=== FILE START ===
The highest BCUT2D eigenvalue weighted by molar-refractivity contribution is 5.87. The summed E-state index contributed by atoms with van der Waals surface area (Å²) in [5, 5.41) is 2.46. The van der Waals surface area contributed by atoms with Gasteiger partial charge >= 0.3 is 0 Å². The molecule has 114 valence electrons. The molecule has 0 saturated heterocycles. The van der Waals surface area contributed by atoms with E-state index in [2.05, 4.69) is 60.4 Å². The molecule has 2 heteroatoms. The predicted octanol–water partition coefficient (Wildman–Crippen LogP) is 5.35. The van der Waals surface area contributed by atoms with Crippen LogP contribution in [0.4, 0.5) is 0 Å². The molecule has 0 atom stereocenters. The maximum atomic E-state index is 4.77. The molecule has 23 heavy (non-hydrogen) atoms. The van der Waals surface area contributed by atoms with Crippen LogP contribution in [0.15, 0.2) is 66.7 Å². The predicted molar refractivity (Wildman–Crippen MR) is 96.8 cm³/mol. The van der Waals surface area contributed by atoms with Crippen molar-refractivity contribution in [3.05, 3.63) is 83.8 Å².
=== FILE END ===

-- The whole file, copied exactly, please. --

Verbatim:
The highest BCUT2D eigenvalue weighted by molar-refractivity contribution is 5.87. The summed E-state index contributed by atoms with van der Waals surface area (Å²) in [5, 5.41) is 2.46. The van der Waals surface area contributed by atoms with Gasteiger partial charge >= 0.3 is 0 Å². The molecule has 114 valence electrons. The molecule has 0 saturated heterocycles. The van der Waals surface area contributed by atoms with E-state index in [2.05, 4.69) is 60.4 Å². The molecule has 2 heteroatoms. The predicted octanol–water partition coefficient (Wildman–Crippen LogP) is 5.35. The van der Waals surface area contributed by atoms with Crippen LogP contribution in [0.4, 0.5) is 0 Å². The molecule has 0 atom stereocenters. The maximum atomic E-state index is 4.77. The molecule has 23 heavy (non-hydrogen) atoms. The van der Waals surface area contributed by atoms with Crippen LogP contribution in [0.15, 0.2) is 66.7 Å². The predicted molar refractivity (Wildman–Crippen MR) is 96.8 cm³/mol. The van der Waals surface area contributed by atoms with Crippen molar-refractivity contribution in [3.05, 3.63) is 83.8 Å².